You did the research, kept up-todate with safety protocols and precautions and asked your doctor more questions than you can count. Of course you’d know whether your kid has the flu or COVID-19, right? Wrong — it’s just not that simple.
According to Mary Carol Burkhardt, M.D., MHA, associate division director, Primary Care, and medical director, Hopple Street Health Center at Cincinnati Children’s,, if your kid comes home with a sore throat or fever, your best bet is to keep him home.
“It is more critical than ever not to send a child to school or daycare when they have sick symptoms,” says Burkhardt. “It would be very appropriate to call your pediatrician or provider and have your child seen.”
Dr. Mom is on it. But telling the difference between COVID-19 and flu symptoms is tricky. The honest truth, even your providers may have a hard time distinguishing your kids’ symptoms, according to Burkhardt, as the symptoms can most definitely overlap.
“For example, fever, chills, fatigue, cough, shortness of breath, headache, etc can be seen in both illnesses,” she continues. “Due to this overlap, testing for COVID-19 is important to be able to know the difference. There are some tests available that test for both flu and COVID-19.”
SHOULD YOUR CHILD BE TESTED?
We are buried in information — therefore it’s hard knowing when and if your kids should be tested for COVID-19, as every state has their own protocols. Moreover, it’s not the most comfortable test for anyone, however, most kids seem to tolerate the test rather well, sometimes more than adults, according to Burkhardt.
A child should be tested for COVID-19 when they have sick symptoms or if they have been in close contact with someone who has tested positive for the novel virus, she continues.
“Children that are ‘a contact of a close contact’ do not need to be tested unless symptoms develop,” says Burkhardt, “Call your provider if your child has symptoms or is a close contact.”
Current COVID-19 testing is done with a nasal swab, or nasopharyngeal swab (a Q-tip going up the nostril). If your kid is showing sick symptoms such as fever, cough, chills, congestion or sore throat, the best action is to keep them home and call your pediatrician for an in-person evaluation or via telehealth. From there they will guide you through the next steps.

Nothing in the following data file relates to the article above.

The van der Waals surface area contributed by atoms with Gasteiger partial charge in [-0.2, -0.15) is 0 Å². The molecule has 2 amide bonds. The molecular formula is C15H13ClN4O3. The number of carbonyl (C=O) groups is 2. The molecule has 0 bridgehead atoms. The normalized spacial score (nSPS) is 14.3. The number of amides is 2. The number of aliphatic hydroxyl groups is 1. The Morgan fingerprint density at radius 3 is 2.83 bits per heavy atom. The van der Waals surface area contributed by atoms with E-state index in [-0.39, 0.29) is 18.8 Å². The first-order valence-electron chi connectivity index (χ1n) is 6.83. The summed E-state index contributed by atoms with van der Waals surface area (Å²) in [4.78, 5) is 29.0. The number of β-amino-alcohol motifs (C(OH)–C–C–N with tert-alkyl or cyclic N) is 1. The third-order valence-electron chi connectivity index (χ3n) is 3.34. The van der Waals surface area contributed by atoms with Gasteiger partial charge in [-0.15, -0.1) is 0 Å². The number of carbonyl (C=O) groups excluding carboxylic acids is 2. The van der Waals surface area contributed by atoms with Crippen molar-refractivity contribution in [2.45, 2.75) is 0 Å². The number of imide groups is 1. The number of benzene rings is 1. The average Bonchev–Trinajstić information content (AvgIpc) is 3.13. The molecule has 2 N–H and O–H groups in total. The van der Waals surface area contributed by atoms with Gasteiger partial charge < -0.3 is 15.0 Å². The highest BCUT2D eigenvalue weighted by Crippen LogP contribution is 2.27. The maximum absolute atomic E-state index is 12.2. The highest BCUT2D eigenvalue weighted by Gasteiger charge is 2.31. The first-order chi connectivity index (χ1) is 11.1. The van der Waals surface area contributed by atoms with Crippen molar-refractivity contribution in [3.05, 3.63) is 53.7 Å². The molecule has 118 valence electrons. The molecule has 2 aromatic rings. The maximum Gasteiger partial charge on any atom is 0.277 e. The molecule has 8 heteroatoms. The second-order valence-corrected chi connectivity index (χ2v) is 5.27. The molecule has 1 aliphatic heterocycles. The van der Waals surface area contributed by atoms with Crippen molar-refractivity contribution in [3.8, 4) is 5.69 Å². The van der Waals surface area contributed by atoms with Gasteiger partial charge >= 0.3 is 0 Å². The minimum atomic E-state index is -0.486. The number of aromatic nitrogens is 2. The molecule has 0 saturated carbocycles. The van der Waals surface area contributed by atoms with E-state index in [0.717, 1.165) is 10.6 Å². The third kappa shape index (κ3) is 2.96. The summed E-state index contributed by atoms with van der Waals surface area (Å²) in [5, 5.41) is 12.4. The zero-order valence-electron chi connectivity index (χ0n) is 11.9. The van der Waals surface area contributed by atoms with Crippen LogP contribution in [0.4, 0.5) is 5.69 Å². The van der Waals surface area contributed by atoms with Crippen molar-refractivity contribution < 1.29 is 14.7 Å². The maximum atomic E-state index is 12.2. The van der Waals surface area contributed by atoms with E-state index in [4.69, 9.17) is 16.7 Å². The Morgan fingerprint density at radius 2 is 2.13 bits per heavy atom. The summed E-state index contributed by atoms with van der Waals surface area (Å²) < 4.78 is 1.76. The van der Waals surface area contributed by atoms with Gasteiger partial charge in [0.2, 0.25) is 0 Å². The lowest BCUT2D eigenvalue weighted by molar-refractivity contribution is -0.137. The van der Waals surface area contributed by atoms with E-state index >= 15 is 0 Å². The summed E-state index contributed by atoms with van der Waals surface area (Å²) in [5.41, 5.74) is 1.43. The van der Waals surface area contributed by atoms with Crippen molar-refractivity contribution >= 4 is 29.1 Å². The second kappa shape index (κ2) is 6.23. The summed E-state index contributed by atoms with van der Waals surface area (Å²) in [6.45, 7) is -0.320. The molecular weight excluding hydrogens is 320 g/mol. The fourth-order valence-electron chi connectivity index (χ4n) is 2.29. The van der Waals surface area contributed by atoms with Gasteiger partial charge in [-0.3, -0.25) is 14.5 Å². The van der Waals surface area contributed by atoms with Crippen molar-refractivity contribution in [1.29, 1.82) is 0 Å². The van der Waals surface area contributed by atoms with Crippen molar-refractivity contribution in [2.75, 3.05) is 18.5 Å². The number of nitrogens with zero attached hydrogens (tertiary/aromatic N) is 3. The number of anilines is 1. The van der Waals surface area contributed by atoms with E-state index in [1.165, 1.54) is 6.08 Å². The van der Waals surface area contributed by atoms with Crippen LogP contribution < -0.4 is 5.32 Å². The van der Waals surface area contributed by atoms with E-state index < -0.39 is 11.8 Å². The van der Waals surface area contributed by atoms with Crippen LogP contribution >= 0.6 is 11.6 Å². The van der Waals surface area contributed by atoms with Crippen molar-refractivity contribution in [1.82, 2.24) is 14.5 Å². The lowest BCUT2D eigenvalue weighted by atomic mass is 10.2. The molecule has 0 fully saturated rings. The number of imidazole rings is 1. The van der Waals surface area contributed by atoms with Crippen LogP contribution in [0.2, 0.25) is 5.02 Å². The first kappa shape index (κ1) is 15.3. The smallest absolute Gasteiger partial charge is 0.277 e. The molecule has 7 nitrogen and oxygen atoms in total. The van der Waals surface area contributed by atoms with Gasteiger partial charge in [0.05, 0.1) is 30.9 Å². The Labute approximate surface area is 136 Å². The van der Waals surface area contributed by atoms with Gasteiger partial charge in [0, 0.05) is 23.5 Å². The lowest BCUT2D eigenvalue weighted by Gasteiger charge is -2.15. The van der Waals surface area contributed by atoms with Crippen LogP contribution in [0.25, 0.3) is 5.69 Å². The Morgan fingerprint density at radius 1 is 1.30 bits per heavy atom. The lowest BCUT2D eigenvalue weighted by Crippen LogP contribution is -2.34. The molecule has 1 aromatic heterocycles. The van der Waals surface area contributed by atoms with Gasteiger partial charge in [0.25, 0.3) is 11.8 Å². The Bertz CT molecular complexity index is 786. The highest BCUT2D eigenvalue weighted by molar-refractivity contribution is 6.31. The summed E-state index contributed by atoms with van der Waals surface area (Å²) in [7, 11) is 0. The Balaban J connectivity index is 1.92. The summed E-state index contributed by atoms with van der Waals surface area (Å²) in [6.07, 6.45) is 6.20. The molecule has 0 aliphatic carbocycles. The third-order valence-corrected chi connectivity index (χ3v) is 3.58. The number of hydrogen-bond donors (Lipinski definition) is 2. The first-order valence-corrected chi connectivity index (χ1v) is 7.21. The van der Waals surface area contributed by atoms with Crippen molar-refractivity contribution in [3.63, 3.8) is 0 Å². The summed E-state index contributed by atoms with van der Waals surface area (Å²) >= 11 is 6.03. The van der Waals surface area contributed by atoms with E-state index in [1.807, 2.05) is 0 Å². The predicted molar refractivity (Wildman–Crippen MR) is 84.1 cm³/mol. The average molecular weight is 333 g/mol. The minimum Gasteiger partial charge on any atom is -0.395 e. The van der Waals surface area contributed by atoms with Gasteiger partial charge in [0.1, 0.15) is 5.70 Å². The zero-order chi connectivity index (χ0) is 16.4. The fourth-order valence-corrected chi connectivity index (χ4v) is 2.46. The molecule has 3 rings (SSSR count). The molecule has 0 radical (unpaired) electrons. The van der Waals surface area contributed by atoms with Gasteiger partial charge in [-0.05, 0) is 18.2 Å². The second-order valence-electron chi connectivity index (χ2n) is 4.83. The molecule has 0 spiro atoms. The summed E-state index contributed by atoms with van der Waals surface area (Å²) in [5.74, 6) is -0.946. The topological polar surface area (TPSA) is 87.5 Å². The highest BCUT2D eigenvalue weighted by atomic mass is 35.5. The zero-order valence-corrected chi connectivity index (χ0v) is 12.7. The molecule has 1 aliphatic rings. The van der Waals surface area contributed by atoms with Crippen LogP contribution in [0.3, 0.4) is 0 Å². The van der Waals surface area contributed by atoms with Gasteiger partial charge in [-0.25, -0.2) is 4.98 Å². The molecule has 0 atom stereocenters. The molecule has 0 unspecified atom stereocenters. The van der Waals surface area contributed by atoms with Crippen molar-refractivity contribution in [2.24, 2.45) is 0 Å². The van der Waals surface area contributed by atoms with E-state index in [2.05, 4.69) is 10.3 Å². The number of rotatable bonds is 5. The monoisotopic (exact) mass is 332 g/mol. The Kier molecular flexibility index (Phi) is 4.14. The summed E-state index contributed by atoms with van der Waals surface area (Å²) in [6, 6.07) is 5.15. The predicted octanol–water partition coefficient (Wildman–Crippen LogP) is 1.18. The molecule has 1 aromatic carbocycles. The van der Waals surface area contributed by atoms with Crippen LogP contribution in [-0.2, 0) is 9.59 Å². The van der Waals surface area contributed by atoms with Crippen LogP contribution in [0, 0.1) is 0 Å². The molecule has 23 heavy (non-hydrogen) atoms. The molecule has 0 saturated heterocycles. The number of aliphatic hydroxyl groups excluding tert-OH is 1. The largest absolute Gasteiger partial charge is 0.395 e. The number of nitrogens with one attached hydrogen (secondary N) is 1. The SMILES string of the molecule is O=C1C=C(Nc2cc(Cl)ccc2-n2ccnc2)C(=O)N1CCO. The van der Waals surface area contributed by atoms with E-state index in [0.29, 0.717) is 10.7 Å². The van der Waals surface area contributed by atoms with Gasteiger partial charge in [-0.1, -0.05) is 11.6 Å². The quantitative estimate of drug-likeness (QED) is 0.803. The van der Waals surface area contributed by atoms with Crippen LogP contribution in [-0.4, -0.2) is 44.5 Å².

MAINTAINING CHILD HEALTH
Right now, the most important thing you can do for your kids is to keep them healthy. With flu season coinciding with COVID19, Burkhardt recommends getting the flu shot – while we currently don’t have vaccines for coronavirus, we do have an effective flu vaccine.
And don’t forget well checks. Some are skeptical about even stepping foot into a doctor’s office right now; it is safe to bring them to the pediatrician and important to continue preventative care such as vaccinations and screenings, says Burkhardt.
“These are critical to keeping your child thriving and healthy!” she continues.
Some pediatricians offer virtual check ups if you are uncomfortable with physically taking your kids to their well visits.
Get your family tested and feel safe while doing it, too. When in doubt, contact your family doctor.
Ohio Department of Health; coronavirus.ohio.gov
Pop-up testing services throughout Ohio. Check website for specific dates and locations.
Northern Kentucky Health Department; nkyhealth.org
Lists resources and locations for families to get tested.
St. Elizabeth Locations; stelizabeth.com/covid-testing
Drive-through testing locations for families; for ages 5 and younger, staff will teach parents how to take the swab.
City of Cincinnati; cincinnati-oh.gov
Locations to get tested near you, testing procedures and more.
The Health Collaborative; healthcollab.org
Testing locations (including TriHealth, Mercy Health, UC Health and others), outdoor testing sites and more.